Both sides of the discussion have valid points, however the more we argue the more we continue to become polarized on the subject. As we do this we lose sight of the common ground and spend more time arguing our point and creating adversaries, than working on a solution.

We are all innate protectors. It's what we do. Allow me to illustrate my point:

Would you protect yourself if someone were to threatening you? (emotionally, verbally or physically)

Do you have anyone in your life that you would protect? (your kid, parent, loved one, family, friend, etc?)

Do you have anyone in your life you would risk your own well being for?

Yea, me too.

Well, to take that idea a step further, some of us are leaders (such as teachers) so we have even more of a responsibility to be a protector because of our career choice. Parents put their child's safety in the hands of licensed professionals to have a safe and respectful learning environment. Even more to the point, the children look to the teachers for safety, guidance and leadership. So, whether or not you believe in, or carry a firearm, isn't the point. The point is: How can we all be better protectors of ourselves and others? If you don't like guns, fine, but what CAN you do to maximize your own safety, the safety of your loved ones, those you are responsible for and quite frankly, everyone around you? How can you be more of an effective protector and leader? You should absolutely support your own personal views, exercise your right to vote, advocate for your opinion in whatever manner makes sense, however when the rubber meets the road, it is your personal decision, so don't rely on a law or policy to dictate your personal ethos, or to protect you, your kids or other loved ones. Do your research, train appropriately and respond as needed regarding the situation. As a friend and mentor of mine Jack Hoban says: Our Ethic drives our Tactic which drives our Technique. The Ethic is simple (not to be confused with easy) to protect life. This Ethic > Tactic > Technique concept is even more important when we are faced with situations regarding potential conflict and violence.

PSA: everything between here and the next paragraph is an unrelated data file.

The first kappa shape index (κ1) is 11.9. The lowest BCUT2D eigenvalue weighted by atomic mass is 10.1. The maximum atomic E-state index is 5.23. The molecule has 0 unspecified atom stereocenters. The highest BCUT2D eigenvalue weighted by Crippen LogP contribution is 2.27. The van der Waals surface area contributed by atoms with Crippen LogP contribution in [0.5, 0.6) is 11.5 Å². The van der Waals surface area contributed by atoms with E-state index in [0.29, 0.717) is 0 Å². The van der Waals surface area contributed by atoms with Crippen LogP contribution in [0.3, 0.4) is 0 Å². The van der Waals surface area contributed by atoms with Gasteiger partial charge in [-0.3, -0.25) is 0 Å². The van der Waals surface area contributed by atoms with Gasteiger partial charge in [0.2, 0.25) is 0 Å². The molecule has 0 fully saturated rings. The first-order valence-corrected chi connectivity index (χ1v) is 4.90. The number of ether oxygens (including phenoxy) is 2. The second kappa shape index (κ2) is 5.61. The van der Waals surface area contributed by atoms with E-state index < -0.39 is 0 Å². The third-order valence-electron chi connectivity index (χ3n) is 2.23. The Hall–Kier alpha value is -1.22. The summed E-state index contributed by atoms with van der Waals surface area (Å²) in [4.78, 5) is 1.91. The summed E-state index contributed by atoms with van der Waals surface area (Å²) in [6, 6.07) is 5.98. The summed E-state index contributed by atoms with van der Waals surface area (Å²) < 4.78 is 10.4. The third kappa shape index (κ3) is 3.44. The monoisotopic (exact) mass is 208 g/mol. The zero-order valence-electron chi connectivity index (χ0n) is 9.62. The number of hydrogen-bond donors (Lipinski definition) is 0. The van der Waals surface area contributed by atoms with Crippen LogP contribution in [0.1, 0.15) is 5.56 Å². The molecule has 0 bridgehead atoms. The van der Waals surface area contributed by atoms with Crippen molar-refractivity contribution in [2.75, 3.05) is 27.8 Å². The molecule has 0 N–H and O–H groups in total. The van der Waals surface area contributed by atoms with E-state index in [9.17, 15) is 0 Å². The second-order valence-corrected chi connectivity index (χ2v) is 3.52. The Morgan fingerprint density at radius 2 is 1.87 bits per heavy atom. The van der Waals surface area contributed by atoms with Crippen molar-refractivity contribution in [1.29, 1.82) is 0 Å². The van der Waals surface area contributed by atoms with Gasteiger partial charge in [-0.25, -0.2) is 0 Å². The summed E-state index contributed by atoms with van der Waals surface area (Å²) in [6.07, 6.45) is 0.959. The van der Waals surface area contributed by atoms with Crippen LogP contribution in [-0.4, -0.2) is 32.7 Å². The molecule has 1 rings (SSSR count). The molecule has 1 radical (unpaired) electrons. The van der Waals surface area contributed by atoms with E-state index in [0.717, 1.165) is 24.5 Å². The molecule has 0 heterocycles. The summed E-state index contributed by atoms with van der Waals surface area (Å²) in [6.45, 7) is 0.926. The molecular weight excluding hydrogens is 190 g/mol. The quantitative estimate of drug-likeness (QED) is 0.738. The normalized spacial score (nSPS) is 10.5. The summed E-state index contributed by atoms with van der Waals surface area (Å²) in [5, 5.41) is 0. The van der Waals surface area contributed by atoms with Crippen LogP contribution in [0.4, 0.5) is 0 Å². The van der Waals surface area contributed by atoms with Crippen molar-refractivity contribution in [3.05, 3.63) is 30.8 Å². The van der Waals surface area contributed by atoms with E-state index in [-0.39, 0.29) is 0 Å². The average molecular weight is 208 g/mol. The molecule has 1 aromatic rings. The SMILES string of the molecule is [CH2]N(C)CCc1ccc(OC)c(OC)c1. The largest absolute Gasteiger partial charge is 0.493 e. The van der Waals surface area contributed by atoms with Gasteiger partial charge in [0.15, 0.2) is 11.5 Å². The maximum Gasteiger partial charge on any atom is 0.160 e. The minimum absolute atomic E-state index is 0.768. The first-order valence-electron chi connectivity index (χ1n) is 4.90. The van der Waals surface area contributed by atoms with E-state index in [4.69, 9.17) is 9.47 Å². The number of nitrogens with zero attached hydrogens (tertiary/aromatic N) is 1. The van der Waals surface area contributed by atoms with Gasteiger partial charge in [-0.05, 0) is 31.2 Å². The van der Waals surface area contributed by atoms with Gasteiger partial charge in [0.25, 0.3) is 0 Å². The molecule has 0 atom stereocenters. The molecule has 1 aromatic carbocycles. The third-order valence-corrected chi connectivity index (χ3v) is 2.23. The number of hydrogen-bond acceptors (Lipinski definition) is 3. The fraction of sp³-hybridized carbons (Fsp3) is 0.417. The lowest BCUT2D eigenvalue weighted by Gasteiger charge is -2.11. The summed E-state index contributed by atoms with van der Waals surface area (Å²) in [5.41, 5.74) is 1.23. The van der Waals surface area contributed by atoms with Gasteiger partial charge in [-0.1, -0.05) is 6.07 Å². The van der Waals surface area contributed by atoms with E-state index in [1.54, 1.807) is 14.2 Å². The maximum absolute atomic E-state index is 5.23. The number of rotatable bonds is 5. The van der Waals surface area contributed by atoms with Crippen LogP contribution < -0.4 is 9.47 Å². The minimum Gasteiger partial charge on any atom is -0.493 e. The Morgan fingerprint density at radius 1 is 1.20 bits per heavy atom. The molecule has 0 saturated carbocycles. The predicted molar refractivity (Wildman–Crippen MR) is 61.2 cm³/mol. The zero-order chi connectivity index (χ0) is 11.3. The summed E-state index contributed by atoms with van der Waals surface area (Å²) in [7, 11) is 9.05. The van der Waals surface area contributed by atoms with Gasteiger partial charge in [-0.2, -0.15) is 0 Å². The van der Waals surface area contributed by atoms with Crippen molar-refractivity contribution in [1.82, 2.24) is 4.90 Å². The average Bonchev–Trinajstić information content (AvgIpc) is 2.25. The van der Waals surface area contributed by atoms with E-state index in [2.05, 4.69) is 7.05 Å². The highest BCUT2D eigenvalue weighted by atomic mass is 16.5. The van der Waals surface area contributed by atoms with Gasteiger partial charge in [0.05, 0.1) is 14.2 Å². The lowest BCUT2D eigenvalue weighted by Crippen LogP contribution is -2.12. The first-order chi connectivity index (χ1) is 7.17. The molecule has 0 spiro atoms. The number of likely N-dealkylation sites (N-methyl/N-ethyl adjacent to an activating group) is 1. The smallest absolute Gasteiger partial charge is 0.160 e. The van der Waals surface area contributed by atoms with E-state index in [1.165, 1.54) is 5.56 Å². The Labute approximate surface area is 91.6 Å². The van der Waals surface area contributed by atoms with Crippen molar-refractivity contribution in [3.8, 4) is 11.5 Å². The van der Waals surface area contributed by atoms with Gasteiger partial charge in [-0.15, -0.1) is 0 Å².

Action Steps:

1) See conflict as an opportunity.
2) Activate your Life Protector instinct.
3) TRAIN how to be a better protector in a way that fits into your life philosophy.

Speaking of training, here is the "Surviving an Active Shooter" video put out by the U.S. Homeland Security Dept. to get you going regarding this dangerous type of situations.

Remember, when it comes to discussing emotional subjects like this try to make Allies not Adversaries as you brainstorm solutions and as always keep going!

All the best,
~Craig Gray

Wednesday, January 9, 2013

Alpha & Omega: Conflict Management

When Josh Sager owner of New Jersey Personal Defense Academy asked me to write an article for his new website I was excited to contribute. From what I’ve seen, Josh is a talented martial artist and a fine instructor. For decades, he has been both practicing and sharing skills that not only save lives, but also make life more enjoyable to live. The physical preparation that is involved in learning martial arts or any type of tactical training is only one facet of a broader and deeper subject. I often say that physical defensive tactics are the alpha and omega of conflict management. In other words, the beginning and end.

Click here to read the rest of the story...